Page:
If you are wanting to make a router table I would recommend the MV12 Hitachi, it is very strong and will hold up under a fair amount of pressure. The MV12 doesn't look like much and does look cheap but it will get the job done.

As for the soft start deal, if you buy a router with that feature you will more than likely be wireing that dude to by pass that feature as it will not last long.

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post #11 of 23 Old 10-01-2010, 10:58 AM
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I dont believe a soft start router will work with a router speed control either.

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post #12 of 23 Old 10-01-2010, 08:17 PM
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I got a Bosch 1617 and been using it in a table, fixed and plunge base with no problems at all. From the picks I have seen of router you have, it seems to be a lower quality router than the ones they market here in US. Suggest trading up to higher end router. That edge guide is really flimsy looking too.
Can be seen at Amazon-UK.
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post #13 of 23 Old 10-02-2010, 12:27 AM
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giltic' Please be patient with us, most of us spend a lot of time away from our computers.
I too have the Bosch 1617 and have worked it very hard with only one complaint. When using the plunge base lately,it seems I have to actually pull the lever to the lock position a little tighter than it falls back on its own. It started after years of use and may be easily fixed by cleaning it and I should get on that.
Any way, I feel the Bosch tools I've used are excellent quality and will certainly buy one again.
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post #14 of 23 Old 10-02-2010, 02:34 PM Thread Starter
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I'm starting to thinking that the same Bosch tools has somehow lower quality for our market then for USA.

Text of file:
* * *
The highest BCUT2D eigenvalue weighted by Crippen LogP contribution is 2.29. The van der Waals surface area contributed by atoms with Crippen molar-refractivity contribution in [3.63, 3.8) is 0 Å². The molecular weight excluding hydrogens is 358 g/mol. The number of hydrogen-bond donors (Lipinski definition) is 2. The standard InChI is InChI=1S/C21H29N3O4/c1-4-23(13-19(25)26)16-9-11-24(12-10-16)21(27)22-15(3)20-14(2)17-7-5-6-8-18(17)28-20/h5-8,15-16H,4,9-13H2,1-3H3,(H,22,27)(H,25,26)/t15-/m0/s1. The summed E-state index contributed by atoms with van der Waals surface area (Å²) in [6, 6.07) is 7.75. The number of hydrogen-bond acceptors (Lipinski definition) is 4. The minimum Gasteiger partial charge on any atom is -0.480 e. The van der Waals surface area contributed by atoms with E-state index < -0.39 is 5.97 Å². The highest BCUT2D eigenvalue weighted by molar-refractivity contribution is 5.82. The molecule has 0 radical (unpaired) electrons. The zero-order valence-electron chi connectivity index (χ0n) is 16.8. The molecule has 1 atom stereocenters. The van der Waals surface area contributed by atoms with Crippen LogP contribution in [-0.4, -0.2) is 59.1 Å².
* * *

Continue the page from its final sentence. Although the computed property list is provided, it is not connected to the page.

Today I went to the store to return the router and they didn't want to replace it. They said they will send it to the service for a repair. Then I examined all Bosch routers (POF1200 and POF1400) in the store and all of them had the same problem with right pillar. They are all 'Made in China'. I wonder how the service will repair my router. If they'll just replace the pillar then the router will have exactly the same problem. I just hope that after repair my router won't be in worst shape then befor the repair.

jiju1943; you are correct.
B&D also is not really example of good quality and reliability around here. POF1400 costs here 150€ and POF1200 costs 100€. Black&Decker KW900EKA costs about 100€ and XTW1500EKA is about 110€. The green Bosch is better quality then B&D but not a lot better. I just didn't like B&D routers. Makita, Metabo, Bosch blue and DeWalt are far more expensive. DeWalt comes from the same place as B&D (If I'm correct); it's just suppose to be better quality (something like Bosch green and blue).
If my router will come from service with the same problem then I will repair it by myself. I will make a new pillar and a new bushing as it should be by myself. Apparently Bosch is no more an example of good German quality. Today I was holding in my hands Einhell router for 50€ and it has no problem with plunging mechanism at all. So how Bosch can't make it good for 150€?
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post #15 of 23 Old 10-02-2010, 02:55 PM
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What is this little sign stand for € behind the amount of money? Some of us ole southern boys don't know what that is.